Below the frequency at which the horn loading begins breaking down, the horn structure becomes "invisible" to the wave, as the frequency becomes lower, and as the horn becomes smaller in comparison to the wavelength. The cone movement is no longer controlled by the horn, and the dispersion pattern in the room widens to virtual omnidirectionality at low bass frequencies, exactly like a conventional vented or sealed enclosure- because that's what it is at low frequencies.

When the horn is inconsequential, at these low frequencies, the actual air in the vicinity of the throat has a significant mass, which is "dragged" by the cone. This mass loads the cone of the woofer just as a wad of silicone or modeling clay stuck to the cone would. The unit literally becomes a mass-loaded woofer in a small sealed enclosure- the horn is gone. At low frequencies, you carried that behemoth into the gig for no reason, other than to meet girls.

(Please see my piece on "Should You Download Your Woofer," in the Science section of this website. You will find, if you look, a detailed analysis of the addition of an air mass in a confined space to a speaker cone, and how it changes the effective parameters of the woofer. All of the math applies to a horn well below cutoff frequency. It's important to understand these principles when choosing a driver for use in one of these horn-variant systems. Qualified suppliers of kit plans should be able to explain these principles to budding home-builders.)

As the frequency falls below the horn-cutoff frequency, the distortion-reducing qualities of your horn disappear. Cone excursion increases as the unit transforms to simple mass-loaded sealed enclosure. As cone-escusrion increases at low frequencies, intermodulation and "doppler" distortion of the high frequencies increases as a result. In fact, the conventional vented system is able to control cone excursion much more effectively than the horn variant in the low frequencies, where it counts, and is able to reproduce the lowest notes with lower distortion as a result.

Where Did All the Folded Horns Go

There was a time, primarily in the 1970's, when folded horn bass rigs were everywhere. Partly because of the great sound, and the success of the Acoustic 360 and 370, and the visibility of Jaco Pastorius, nearly all manufacturers took a stab at the folded horn for mass production. I remember, as a drummer, helping bassists lug around designs from Ampeg, Fender, Traynor, Peavey, Carvin, and others. They were everywhere. I built a few of them myself. Like everyone else though, I abandoned the idea over 20 years ago as goofy, gave my last folded horns away, and haven't touched them since. As a musician, while I was still playing gigs, I crossed a line after which I declined to help my fellows carry their ridiculous equipment, such as Yamaha Electric Grand Pianos, Hammond B-3's, Leslie speakers, and folded horns. "You're on your own, pal."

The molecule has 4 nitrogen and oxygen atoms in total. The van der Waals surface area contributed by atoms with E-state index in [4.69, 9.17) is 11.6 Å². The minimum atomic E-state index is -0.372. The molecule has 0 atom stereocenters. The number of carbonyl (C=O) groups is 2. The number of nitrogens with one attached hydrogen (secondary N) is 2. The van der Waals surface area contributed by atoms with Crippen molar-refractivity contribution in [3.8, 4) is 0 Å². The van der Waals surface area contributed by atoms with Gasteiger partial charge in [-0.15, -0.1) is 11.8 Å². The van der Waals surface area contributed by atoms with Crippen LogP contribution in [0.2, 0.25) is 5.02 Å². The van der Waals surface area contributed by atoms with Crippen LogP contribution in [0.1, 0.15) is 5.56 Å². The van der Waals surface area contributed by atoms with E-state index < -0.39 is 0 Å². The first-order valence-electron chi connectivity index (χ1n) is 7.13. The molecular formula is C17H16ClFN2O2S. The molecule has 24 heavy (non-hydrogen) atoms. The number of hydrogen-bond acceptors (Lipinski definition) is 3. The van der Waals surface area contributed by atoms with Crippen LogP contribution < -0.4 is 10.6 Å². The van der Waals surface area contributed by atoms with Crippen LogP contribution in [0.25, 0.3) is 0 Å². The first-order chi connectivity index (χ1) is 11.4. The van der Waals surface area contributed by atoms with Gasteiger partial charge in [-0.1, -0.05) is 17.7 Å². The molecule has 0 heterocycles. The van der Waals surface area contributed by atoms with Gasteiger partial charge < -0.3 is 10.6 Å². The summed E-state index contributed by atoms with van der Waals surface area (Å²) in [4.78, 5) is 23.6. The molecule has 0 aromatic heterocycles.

The market has spoken. Folded horns for use in sound reinforcement applications are still used, but for bass players, they have gone the way of the Stanley Steamer for obvious, stubborn, and irrefutable reasons.

Can you play bass through a folded horn? Of course you can. It's just been proven to be impractical. They're just too stinkin' big and heavy, and average at best in terms of sound reproduction. For decades now they've been pretty much gone from the scene. They won't be coming back.

Horns have always had a great fascination for loudspeaker hobbyists, because they're so "cool," and they probably always will. Horns are sexy, no doubt about it.

But it's basically a huge box that doesn't have the low end that a vented or sealed box of similar size would have. It has a high low-end cutoff as it loses horn "loadedness."

This is to say nothing of the issue of the distortion in the midrange caused by the bending of the folded horn. Musicians seem to be much more concerned about coloration now than they used to be. I believe this is because of the proliferation of home studios in the last 15 years, and the experience musicians have had in hearing their instruments reproduced with relative accuracy.

I will never build or recommend a folded horn for a bass player. It's a dumb idea, which has failed to pass the test of time. Folded horns have been relegated to the well-intentioned world of the loudspeaker hobbyist and to the landfill. So they shall remain. Take it to the bank.

1. Hi-Fi Loudspeakers and Enclosures. Abraham B. Cohen, Hayden Books, 1956.